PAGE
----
New Wine Tariffs in 2020

This week we explore what you can do to combat the threat of new European wine tariffs and provide some options for end of year European wines.

As we end 2019 and the decade, we are celebrating all of the great bottles we’ve had since 2010. Unfortunately, there is one thing looming over all of these positive memories: the threat of new wine tariffs for 2020.

Earlier this fall, the Trump administration levied a 25% tariff against many European wines, with exceptions for sparkling wines, large format bottles, and wines over 14%, among others. In recent weeks, we have finally begun to see higher costs as we buy these wines from distributors, leaving us concerned.

But new tariff threats promise to impose up to 100% fees on almost all European wines, including sparkling wine and large format bottles. It’s safe to say that tariffs at this level would collapse the American import business, threaten retailers and restaurants alike, and put hardworking winemakers in financial troubles throughout the Europe, given the extent of the American consumer market. There is no way a wine that sold previously for $30 would be able to sell for $60 at retail.

As bad as this sounds, there is something of a silver lining to all of this. It won’t be until January 13, 2020 that the Office of the United States Trade Representative seriously considers the extent of what these new tariffs would be (or if they would implemented at all). This means there is still time to act and submit your comments as to why these tariff regulations will be devastating for the wine industry.

If you go to the website, you’ll enter the Docket USTR-2019-0003, which contains the full text of the proposed tariffs. Here you have the option to comment, along with the 5,000+ individuals who have already had their say. Many of these stories have emphasized the personal impacts that this destructive trade war would have on their personal livelihood and the livelihoods of so many friends.

It is impossible to say at this point what the end result might be, especially an administration as volatile as Trump’s administration has been. But we know that by standing united behind European winemakers, our distributors, and our retail and restaurant colleagues, we can be a positive force that will protect our global wine community for many years to come.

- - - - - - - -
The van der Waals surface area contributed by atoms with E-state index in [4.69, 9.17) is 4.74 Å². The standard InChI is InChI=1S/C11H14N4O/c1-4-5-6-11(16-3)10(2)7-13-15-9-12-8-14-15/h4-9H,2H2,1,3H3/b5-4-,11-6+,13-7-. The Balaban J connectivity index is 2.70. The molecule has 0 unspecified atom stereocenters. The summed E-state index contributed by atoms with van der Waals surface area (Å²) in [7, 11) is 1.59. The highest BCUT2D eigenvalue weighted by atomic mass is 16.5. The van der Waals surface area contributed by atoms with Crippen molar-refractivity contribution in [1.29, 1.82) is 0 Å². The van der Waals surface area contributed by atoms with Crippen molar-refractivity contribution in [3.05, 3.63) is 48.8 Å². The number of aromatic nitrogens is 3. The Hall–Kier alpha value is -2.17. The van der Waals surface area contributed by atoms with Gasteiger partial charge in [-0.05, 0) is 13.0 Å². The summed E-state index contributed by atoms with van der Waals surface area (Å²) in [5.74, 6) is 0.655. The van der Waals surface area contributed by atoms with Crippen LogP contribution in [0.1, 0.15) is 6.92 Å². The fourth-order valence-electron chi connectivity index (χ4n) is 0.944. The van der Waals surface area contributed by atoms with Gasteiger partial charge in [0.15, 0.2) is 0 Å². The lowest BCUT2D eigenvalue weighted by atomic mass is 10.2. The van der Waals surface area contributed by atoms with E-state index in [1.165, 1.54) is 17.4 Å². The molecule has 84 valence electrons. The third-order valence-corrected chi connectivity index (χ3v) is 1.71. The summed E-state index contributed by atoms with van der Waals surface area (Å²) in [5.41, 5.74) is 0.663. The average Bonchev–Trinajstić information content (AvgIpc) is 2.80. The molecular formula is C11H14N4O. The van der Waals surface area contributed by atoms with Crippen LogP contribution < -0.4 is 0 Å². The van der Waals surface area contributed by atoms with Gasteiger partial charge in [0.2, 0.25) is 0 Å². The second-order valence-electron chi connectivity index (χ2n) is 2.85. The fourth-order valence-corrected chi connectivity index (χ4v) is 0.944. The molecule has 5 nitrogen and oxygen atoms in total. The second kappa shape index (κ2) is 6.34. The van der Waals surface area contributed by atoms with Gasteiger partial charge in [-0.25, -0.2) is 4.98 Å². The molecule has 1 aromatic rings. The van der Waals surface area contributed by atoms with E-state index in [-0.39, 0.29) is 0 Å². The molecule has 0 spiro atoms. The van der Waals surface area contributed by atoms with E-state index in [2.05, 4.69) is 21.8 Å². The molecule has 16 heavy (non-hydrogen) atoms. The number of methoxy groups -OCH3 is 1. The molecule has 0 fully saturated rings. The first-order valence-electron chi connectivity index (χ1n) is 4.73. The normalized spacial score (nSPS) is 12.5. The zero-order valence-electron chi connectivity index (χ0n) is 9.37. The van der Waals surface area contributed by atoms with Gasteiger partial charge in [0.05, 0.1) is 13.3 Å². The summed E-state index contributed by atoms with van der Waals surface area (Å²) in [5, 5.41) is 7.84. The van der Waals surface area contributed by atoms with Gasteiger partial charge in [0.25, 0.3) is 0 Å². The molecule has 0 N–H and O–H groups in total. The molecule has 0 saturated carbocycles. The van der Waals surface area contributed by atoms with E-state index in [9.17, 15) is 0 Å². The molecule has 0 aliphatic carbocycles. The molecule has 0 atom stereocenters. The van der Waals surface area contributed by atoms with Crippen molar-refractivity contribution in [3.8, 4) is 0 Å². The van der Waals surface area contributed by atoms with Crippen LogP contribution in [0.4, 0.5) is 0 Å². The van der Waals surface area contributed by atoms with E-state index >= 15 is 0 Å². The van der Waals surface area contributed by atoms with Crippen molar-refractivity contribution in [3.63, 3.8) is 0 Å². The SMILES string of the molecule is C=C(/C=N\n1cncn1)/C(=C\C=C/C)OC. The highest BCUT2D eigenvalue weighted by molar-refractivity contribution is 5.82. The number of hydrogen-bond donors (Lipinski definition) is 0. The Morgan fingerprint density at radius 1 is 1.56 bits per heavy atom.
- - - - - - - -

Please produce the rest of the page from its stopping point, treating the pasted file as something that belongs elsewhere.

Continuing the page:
While we wait, there is still an opportunity to support European winemakers. Of course it’s the season for Champagne but if you’re looking for something that isn’t bubbly, we wanted to highlight a few options that are currently priced at $40 and under.

Anders Steen, Je suis comme ça et alors? (2017)

Anders Steen, Je suis comme ça et alors? (2017)

The first option is a white wine from Anders Steen, known for his unusual blends and expressive text-only labels. This option might be the most divisive because of its high toned, almost vinegary acidity that hits you when you first take a sip. But if you give this wine some time, it rewards you mightily. The acidity morphs to a tart lemon quality, with a touch of sweeter orange fruit and lime to balance. We get some tangy apple notes and a mineral grip into the finish as well.

No Control, Rockaille Billy (2018)

No Control, Rockaille Billy (2018)

If your tastes tend to veer toward the classic, No Control’s 2018 Gamay is a surefire winner. A deep purple-red in color, this wine is the equivalent of walking through a rocky French vineyard in late spring, rays of sunshine pouring down on you. It’s glorious glou glou with a candied cherry note threaded throughout, balanced by some mysteriously earthy notes and a toothsome, light tannic finish. This is low intervention winemaking at its best.

Domaine Ligas, Pata Trava (2018)

Domaine Ligas, Pata Trava (2018)

We are excited by Greece becoming one of the up and coming winemaking regions of Europe, with native grape varietals showcasing the rewards of wines from hotter climate regions. For their Pata Trava, Domaine Ligas provides a compelling vintage that straddles the line between orange and rosé in color and flavor. Beyond being very dry and tannic, the wine features a noticeable tart cranberry quality intermingling with other red fruits. It is medium bodied with spiced notes and a sapid finish, making it a perfect winter sipper.

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